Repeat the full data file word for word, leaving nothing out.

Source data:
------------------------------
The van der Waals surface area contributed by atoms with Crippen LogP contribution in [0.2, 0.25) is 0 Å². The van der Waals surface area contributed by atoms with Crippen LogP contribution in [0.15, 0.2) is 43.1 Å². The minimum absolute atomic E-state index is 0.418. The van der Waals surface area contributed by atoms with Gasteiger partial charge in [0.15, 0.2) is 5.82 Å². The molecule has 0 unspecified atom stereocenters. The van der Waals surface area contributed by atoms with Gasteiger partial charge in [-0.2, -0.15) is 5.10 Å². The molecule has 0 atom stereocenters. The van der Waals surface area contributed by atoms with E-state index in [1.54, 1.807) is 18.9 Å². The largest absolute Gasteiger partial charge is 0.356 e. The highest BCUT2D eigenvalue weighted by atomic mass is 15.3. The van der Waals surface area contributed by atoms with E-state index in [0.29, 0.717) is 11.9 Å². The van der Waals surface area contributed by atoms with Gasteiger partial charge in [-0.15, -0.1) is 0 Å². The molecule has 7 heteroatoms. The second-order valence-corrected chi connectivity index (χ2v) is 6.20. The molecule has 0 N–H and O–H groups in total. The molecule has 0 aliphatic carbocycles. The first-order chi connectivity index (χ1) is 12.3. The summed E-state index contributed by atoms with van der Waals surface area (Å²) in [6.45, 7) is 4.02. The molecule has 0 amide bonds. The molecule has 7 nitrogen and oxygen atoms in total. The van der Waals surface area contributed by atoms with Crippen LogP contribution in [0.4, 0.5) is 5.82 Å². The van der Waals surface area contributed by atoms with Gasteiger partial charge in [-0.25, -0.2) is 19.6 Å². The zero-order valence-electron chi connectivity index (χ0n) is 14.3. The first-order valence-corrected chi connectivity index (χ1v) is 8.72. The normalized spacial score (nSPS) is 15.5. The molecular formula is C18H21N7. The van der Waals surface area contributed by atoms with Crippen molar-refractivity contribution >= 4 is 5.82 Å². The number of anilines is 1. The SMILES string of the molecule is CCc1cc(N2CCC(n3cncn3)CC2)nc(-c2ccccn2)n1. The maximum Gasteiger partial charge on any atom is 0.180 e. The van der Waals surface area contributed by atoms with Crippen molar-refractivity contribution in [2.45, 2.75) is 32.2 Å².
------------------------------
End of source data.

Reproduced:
The van der Waals surface area contributed by atoms with Crippen LogP contribution in [0.2, 0.25) is 0 Å². The van der Waals surface area contributed by atoms with Crippen LogP contribution in [0.15, 0.2) is 43.1 Å². The minimum absolute atomic E-state index is 0.418. The van der Waals surface area contributed by atoms with Gasteiger partial charge in [0.15, 0.2) is 5.82 Å². The molecule has 0 unspecified atom stereocenters. The van der Waals surface area contributed by atoms with Gasteiger partial charge in [-0.2, -0.15) is 5.10 Å². The molecule has 0 atom stereocenters. The van der Waals surface area contributed by atoms with E-state index in [1.54, 1.807) is 18.9 Å². The largest absolute Gasteiger partial charge is 0.356 e. The highest BCUT2D eigenvalue weighted by atomic mass is 15.3. The van der Waals surface area contributed by atoms with E-state index in [0.29, 0.717) is 11.9 Å². The van der Waals surface area contributed by atoms with Gasteiger partial charge in [-0.15, -0.1) is 0 Å². The molecule has 7 heteroatoms. The second-order valence-corrected chi connectivity index (χ2v) is 6.20. The molecule has 0 N–H and O–H groups in total. The molecule has 0 aliphatic carbocycles. The first-order chi connectivity index (χ1) is 12.3. The summed E-state index contributed by atoms with van der Waals surface area (Å²) in [6.45, 7) is 4.02. The molecule has 0 amide bonds. The molecule has 7 nitrogen and oxygen atoms in total. The van der Waals surface area contributed by atoms with Crippen LogP contribution in [0.4, 0.5) is 5.82 Å². The van der Waals surface area contributed by atoms with Gasteiger partial charge in [-0.25, -0.2) is 19.6 Å². The zero-order valence-electron chi connectivity index (χ0n) is 14.3. The first-order valence-corrected chi connectivity index (χ1v) is 8.72. The normalized spacial score (nSPS) is 15.5. The molecular formula is C18H21N7. The van der Waals surface area contributed by atoms with Crippen molar-refractivity contribution >= 4 is 5.82 Å². The number of anilines is 1. The SMILES string of the molecule is CCc1cc(N2CCC(n3cncn3)CC2)nc(-c2ccccn2)n1. The maximum Gasteiger partial charge on any atom is 0.180 e. The van der Waals surface area contributed by atoms with Crippen molar-refractivity contribution in [2.45, 2.75) is 32.2 Å².